There is no conclusive clinical evidence to justify routine prophylactic intubation. In case of suspected airway burn and/or injury by inhalation, the recommendation is to complement the medical evaluation with an examination of the oropharynx via fiberoptic bronchoscopy or laryngoscopy (direct or indirect) to identify airway edema, its evolution, and then decide whether intubation is appropriate.
The vast majority of burns that present to the ED can be managed as outpatients usually by the patient’s family doctor, but many emergency physicians do not feel comfortable with burn management. Burn management often follows the preferences and experiences of plastic surgeons, so the overarching caveat for everything below is that you should check with your local plastic surgery group for what they recommend.
These patients are often the sickest in the department and many are on their way to the ICU. There are life-saving interventions that are begun in the emergency department with significant impacts on morbidity and mortality, and many are discussed in this episode.
The large number of therapies used to treat second degree burns attests to the lack of consensus regarding optimal management. Considerable controversy revolves around whether to leave burn blisters intact or not. Some burn centers insist that every blister be debrided while others are equally vehement that they remain intact. While blisters contain several substances that inhibit wound healing,86,87 the preponderance of evidence (mostly animal data) suggests leaving blisters intact speeds healing and reduces infection.
There is just too much info around burns (from cyanide poisoning,,, to awake nasotracheal intubation) and there are just so many learning points and I could only include so many - so I apologize for having the leave some things out. its already a dense one!
Local burn treatment includes cooling, cleansing, and debridement of the wounds upfront. However, no consensus on topical treatment currently exists. Usually superficial burns and superficial partial thickness burns (such as sunburns) do not require any topical agent.
The most common mechanism of burn injuries in children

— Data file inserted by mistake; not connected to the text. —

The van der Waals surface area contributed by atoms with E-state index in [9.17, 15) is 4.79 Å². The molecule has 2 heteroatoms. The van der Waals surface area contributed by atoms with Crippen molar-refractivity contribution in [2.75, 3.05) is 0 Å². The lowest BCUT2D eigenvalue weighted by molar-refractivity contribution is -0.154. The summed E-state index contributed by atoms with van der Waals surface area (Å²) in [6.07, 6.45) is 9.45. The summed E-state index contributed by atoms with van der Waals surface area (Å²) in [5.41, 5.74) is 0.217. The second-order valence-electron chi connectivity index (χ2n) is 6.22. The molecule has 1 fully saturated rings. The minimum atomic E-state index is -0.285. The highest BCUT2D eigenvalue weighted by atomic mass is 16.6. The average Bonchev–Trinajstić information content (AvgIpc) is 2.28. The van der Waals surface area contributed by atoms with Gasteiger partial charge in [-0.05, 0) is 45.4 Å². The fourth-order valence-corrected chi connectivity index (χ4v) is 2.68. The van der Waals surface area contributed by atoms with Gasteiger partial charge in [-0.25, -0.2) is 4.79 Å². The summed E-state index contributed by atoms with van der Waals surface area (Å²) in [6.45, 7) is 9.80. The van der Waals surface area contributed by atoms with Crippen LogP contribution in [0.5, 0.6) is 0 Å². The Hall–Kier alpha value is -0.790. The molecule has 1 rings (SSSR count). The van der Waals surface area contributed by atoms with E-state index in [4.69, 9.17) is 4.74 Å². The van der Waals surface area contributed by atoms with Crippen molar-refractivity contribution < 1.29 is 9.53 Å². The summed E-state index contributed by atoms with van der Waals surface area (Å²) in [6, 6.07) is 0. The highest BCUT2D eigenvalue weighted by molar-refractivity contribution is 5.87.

younger than 3 years old is thermal insults. Thermal burn injuries comprise an overwhelming majority of pediatric burn admissions to burn centers...
Clearly, there is not strong evidence. However, there isn’t even a hint that deroofing blisters or debriding uninfected burns is helpful. Seeing as the procedure adds time, pain, and maybe the risks of sedation, it doesn’t seem justified to me.
Note that for children, the surface area of their head comprises a larger percentage of body surface area when compared to an adult, so the rule of 9s needs to be adjusted.
The primary cause of burn injuries in patients under five years of age is scalding. Inhalation is less prevalent than in adults, but in the setting of structure fires children are less capable of escaping from confined spaces, and therefore are more susceptible to inhalation injury.
Intubate early. Inhalation injuries can result in delayed aggressive airway edema causing patients to lose their airways quickly, making them difficult to intubate.
Burns in the ED are not easily classifiable on the initial assessment and they may convert to deeper burns over the next few days. Use caution when classifying burns and counseling patients and families about prognosis. Patients require close follow up of the wound for reassessment and ongoing care.
In light of changing perspectives on burn pathophysiology, the BC Provincial Major Burns Working Group recommends a resuscitation formula of 3 mL/kg/%Total Body Surface Area (TBSA).
In addition to new concepts in fluid resuscitation for burns, novel therapies such as high dose vitamin C, early colloid administration, and selective use of vasoactive agents to improve perfusion pressures are also gaining traction in complex burn care.
Circumferential burns, as well as those involving the face, ears, eyes, perineum, joints, or in those with renal failure or diabetes, are not considered minor burns.
Whichever formula is used, the critical point to remember is the fluid amount calculated is just a guideline. The patient’s vital signs, mental status, capillary refill, and urine output must be monitored and fluid rates adjusted accordingly.